How Should We Respond to Global Warming?

 

In my last post I summarized the scientific evidence which convinces me that global warming is occurring and is primarily caused by the emission of carbon dioxide from the use of fossil fuels for energy production.
Several Face Book comments on my post suggest that there could be other causes such as a decrease in cloud cover over the earth, sunspot activity and even the carbon dioxide which is exhaled by the 7 billion (and growing number of) humans now alive on earth.  I am personally unable to evaluate the validity of these possible causes.  I rely on the overwhelming consensus of climate experts that the problem is caused by the burning of fossil fuels.


Perhaps the scariest evidence is the warming of the oceans and the related rising of sea levels by 1/8 of an inch per year (which is equivalent to a one foot rise per century). When I referred to the three recent catastrophic hurricanes of Katrina (2005), Sandy (2012) and now Harvey, several readers responded that there is no proof that the severity of these storms was caused by global warming.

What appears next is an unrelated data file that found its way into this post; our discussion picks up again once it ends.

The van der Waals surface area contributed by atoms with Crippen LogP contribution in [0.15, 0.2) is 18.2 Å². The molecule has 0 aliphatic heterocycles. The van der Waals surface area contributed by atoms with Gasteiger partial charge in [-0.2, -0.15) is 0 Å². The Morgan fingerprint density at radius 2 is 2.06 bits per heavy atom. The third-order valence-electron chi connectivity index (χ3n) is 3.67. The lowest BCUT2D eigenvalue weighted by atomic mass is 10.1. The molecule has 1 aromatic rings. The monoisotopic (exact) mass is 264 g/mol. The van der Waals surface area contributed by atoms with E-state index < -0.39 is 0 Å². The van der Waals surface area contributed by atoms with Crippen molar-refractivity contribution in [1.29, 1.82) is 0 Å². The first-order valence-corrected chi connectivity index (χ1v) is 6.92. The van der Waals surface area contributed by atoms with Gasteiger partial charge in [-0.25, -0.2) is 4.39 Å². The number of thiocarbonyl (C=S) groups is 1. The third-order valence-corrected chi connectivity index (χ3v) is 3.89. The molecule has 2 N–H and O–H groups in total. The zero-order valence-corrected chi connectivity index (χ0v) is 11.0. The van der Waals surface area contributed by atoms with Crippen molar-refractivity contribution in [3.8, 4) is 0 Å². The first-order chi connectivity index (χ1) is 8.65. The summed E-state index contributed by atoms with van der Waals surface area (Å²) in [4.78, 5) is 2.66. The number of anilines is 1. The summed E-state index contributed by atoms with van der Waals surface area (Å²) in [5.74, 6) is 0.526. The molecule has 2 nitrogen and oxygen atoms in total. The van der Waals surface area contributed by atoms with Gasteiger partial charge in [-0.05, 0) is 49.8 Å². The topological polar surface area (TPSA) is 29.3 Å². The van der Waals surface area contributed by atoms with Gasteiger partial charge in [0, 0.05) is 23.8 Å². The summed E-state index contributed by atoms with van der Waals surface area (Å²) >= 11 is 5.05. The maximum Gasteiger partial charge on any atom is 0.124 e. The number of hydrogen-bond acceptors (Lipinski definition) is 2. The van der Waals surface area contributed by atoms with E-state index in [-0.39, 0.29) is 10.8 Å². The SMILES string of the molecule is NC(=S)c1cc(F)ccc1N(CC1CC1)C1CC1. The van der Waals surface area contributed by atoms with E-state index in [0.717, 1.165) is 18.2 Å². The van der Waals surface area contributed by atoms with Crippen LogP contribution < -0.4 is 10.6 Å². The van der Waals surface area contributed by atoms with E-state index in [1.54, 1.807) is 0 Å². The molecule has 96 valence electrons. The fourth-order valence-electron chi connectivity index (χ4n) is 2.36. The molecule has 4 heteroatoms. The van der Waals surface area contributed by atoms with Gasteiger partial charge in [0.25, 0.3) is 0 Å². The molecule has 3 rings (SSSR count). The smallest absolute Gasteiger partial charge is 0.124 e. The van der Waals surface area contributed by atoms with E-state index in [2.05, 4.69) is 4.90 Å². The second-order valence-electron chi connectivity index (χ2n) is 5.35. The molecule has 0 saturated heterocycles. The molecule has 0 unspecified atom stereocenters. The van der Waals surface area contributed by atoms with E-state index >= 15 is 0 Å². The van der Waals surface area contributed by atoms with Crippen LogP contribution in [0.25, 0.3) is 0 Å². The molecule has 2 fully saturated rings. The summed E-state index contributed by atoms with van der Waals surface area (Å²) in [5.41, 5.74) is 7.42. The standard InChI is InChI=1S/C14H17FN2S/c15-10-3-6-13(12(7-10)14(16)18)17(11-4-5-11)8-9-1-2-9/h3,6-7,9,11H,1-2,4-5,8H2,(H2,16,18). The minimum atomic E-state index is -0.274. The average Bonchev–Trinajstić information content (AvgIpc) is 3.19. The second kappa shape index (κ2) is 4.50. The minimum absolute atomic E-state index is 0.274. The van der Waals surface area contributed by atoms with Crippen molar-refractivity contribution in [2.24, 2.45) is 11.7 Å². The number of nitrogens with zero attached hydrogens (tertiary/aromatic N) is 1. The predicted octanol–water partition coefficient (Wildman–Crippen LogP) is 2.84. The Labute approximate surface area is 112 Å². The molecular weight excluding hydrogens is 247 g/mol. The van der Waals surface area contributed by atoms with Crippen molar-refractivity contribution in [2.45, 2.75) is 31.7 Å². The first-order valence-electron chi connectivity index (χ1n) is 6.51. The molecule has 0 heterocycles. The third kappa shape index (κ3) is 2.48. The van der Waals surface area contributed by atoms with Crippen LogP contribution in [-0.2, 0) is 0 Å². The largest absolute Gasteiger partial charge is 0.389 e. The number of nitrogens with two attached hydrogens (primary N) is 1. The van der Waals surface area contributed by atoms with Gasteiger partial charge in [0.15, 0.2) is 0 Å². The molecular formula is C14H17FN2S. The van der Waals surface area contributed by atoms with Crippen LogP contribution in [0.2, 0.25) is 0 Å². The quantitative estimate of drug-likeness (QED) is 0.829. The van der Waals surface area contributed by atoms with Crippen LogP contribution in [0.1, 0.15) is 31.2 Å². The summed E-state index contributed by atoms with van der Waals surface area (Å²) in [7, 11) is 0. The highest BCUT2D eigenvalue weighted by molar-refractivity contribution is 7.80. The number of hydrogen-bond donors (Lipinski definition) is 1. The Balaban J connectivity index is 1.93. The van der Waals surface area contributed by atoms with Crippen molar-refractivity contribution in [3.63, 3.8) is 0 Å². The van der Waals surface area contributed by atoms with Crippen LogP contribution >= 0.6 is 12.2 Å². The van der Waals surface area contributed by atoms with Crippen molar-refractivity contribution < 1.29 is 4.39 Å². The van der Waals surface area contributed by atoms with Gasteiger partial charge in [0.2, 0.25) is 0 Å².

I agree!  It is just that warmer oceans mean more evaporation and therefore more rainfall around the world.  This means that severe storms will become more likely as the oceans become warmer.


Take a look at the two charts from the current issue of The Economist.  They show that various types of natural disasters have been increasing in recent years and that record-breaking precipitation events are on the increase.
Conclusion. Global warming is already happening.  But we can act to keep it from getting worse.  More renewable energy (wind and solar) is only part of the answer.  The best way to cut back on carbon emissions is with a (revenue neutral) carbon tax.  This would be much more efficient than ad hoc regulations like the Clean Power Plan and ever higher auto gas mileage standards.

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